4 Best Vehicle types for your Roofing Business
Which vehicles to buy: truck, small van or Cargo van?
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In this video Dmitry gives his expert opinion on what vehicles to buy for your roofing business! Which ones are necessities? Which ones do you not need? Which ones does he use?
Cars, Trucks, MiniVans, Cargo Vans…Dmitry explains them all!
Topics in the videos:
0:19 The 4 types of vehicles
1:04 #1 Utility Service Vehicles
3:24 #2 MiniVans
4:42 #3 Trucks
5:58 #4 Cargo Vans
4 Types of Vehicles To Buy For Roofing Business
There are a number of vehicles that make for serviceable company vehicles. Among them are utility service vehicles, minivans, trucks, and cargo vans. They each serve a purpose, and in this video Dmitry will explain the positives and negatives to owning each type of vehicle.
1. Utility Service Vehicle
There are a number of options for utility vehicles, including the Metris by Mercedes Benz, the Ford Transit Connect, Dodge’s Ram ProMaster, and the Nissan NV200. These vehicles are best suited for your sales team or production managers because they’re fuel-efficient and cheap to buy (roughly $20-25k for most models). Presentation means a lot in the roofing industry, so make sure your vehicle is wrapped with company logo and insignia, which shows the customer a level of professionalism and business acumen. The downside to these vehicles is they are not good for hauling equipment, which could hinder you in certain circumstances.
Minivans offer multi-functionality, with the ability to be friendly on gas as well as carry more cargo than a smaller utility vehicle. Dmitry personally owns a Dodge Caravan, citing the reliability and convenience minivans offer. Minivans also can be used for off-hour tasks, like taking the kids to soccer practice or taking the whole family out to dinner. A warning: if you don’t want the vehicle to double as both family van and business van, this may not be the vehicle for your company. Also, Dmitry cautions against buying certain brands and urges everyone to do their research before investing in a vehicle.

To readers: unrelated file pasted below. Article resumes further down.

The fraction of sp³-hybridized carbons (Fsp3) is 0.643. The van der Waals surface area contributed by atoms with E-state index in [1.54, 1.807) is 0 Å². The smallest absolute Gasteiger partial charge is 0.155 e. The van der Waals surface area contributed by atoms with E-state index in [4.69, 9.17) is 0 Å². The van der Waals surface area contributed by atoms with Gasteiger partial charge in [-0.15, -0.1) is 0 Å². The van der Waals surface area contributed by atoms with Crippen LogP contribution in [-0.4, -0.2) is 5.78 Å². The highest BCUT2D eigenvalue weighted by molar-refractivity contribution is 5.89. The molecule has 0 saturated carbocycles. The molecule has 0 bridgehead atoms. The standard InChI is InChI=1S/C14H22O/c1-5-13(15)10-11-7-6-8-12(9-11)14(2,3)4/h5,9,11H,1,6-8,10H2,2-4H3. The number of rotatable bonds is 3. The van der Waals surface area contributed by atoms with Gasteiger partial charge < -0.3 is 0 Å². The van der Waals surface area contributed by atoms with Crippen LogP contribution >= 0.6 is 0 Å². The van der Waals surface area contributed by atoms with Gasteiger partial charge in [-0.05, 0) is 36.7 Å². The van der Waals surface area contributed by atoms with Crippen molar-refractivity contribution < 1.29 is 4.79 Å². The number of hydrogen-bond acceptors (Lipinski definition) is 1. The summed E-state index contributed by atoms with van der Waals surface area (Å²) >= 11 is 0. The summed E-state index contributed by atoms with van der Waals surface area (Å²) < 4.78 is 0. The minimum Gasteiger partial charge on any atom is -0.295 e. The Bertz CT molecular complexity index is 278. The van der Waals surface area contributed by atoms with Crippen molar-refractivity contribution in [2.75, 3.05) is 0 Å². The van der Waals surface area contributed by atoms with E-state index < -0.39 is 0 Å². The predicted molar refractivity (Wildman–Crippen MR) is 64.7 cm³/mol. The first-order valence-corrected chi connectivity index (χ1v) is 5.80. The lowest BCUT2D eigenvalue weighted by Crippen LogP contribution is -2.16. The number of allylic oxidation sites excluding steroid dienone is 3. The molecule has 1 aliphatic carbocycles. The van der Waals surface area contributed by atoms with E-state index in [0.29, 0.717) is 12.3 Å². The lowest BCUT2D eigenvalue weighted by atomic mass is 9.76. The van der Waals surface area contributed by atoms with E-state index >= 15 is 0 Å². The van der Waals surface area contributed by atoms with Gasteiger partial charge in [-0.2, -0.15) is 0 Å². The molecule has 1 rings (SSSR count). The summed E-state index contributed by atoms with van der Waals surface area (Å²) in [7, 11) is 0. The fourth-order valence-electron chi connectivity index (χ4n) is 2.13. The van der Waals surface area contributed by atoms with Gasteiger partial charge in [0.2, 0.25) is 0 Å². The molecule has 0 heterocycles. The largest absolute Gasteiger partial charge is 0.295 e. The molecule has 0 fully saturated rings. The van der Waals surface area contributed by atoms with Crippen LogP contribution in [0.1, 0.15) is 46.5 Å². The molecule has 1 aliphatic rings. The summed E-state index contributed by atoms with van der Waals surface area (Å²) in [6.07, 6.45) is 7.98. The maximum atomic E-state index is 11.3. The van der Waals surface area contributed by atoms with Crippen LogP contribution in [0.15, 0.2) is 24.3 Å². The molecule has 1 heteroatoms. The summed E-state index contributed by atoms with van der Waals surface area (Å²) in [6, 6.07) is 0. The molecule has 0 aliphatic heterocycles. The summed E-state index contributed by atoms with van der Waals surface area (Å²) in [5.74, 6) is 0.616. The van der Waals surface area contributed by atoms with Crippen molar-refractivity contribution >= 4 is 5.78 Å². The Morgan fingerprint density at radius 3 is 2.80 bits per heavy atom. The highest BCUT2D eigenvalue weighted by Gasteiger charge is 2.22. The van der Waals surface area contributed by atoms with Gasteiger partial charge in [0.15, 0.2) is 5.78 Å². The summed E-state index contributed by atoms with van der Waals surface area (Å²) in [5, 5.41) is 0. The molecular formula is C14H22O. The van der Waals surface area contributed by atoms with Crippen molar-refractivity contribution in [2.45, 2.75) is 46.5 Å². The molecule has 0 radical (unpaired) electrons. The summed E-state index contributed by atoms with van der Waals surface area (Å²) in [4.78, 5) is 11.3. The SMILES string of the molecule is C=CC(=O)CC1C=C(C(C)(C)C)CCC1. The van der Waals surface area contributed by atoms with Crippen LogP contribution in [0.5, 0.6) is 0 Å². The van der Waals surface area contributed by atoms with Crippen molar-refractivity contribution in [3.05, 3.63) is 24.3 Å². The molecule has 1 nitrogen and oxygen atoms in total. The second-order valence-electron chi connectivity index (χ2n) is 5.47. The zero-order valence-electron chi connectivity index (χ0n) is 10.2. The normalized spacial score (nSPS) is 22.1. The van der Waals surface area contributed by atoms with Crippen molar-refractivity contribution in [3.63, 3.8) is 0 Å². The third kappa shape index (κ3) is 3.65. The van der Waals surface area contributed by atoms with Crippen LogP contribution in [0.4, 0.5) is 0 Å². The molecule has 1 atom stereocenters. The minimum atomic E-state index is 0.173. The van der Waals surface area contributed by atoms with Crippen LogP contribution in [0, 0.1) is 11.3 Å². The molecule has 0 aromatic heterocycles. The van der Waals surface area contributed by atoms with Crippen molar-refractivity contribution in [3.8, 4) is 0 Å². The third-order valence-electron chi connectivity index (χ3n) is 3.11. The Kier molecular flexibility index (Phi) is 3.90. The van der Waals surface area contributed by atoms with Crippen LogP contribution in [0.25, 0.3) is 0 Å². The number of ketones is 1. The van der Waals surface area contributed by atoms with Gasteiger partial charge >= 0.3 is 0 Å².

Trucks are potentially controversial and don’t serve much purpose on job sites outside of hauling trailers. We’ve all been driving down a highway when suddenly the jerk in the left lane aggressively speeds forward and exhaust emits from the rear pipe. This annoys people, and could potentially turn off a client if they see you arrive outside their home in a massive truck. Dmitry recommends that you also purchase a utility vehicle if you plan on buying a truck.
4. Cargo Vans
Cargo vans are much in the same vein as utility service vehicles, although they’re typically larger and used by established companies. They make for excellent repair vehicles because of the cargo room. If you’re just beginning your journey as a constructor, you may want your first vehicle to be a utility vehicle. But cargo vans look nice, especially when wrapped, which could cost $3-4k, a price that might pay off in the future if your vehicles generate enough business from the advertising.
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